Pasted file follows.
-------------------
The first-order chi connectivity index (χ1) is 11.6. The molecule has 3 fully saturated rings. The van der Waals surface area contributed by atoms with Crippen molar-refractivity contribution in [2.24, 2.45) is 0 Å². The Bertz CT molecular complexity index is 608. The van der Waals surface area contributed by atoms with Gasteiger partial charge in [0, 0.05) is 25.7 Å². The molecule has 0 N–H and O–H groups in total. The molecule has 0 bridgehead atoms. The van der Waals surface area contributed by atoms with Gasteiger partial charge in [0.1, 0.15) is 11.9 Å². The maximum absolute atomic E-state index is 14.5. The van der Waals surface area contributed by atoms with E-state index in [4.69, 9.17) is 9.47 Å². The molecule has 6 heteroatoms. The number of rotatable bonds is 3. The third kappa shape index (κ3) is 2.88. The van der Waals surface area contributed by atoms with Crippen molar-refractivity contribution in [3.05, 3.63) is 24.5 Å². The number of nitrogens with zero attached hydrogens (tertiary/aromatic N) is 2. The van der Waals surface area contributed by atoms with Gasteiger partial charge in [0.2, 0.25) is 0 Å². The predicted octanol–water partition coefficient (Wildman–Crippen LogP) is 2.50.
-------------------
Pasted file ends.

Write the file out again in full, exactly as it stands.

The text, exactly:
The first-order chi connectivity index (χ1) is 11.6. The molecule has 3 fully saturated rings. The van der Waals surface area contributed by atoms with Crippen molar-refractivity contribution in [2.24, 2.45) is 0 Å². The Bertz CT molecular complexity index is 608. The van der Waals surface area contributed by atoms with Gasteiger partial charge in [0, 0.05) is 25.7 Å². The molecule has 0 N–H and O–H groups in total. The molecule has 0 bridgehead atoms. The van der Waals surface area contributed by atoms with Gasteiger partial charge in [0.1, 0.15) is 11.9 Å². The maximum absolute atomic E-state index is 14.5. The van der Waals surface area contributed by atoms with E-state index in [4.69, 9.17) is 9.47 Å². The molecule has 6 heteroatoms. The number of rotatable bonds is 3. The third kappa shape index (κ3) is 2.88. The van der Waals surface area contributed by atoms with Crippen molar-refractivity contribution in [3.05, 3.63) is 24.5 Å². The number of nitrogens with zero attached hydrogens (tertiary/aromatic N) is 2. The van der Waals surface area contributed by atoms with Gasteiger partial charge in [0.2, 0.25) is 0 Å². The predicted octanol–water partition coefficient (Wildman–Crippen LogP) is 2.50.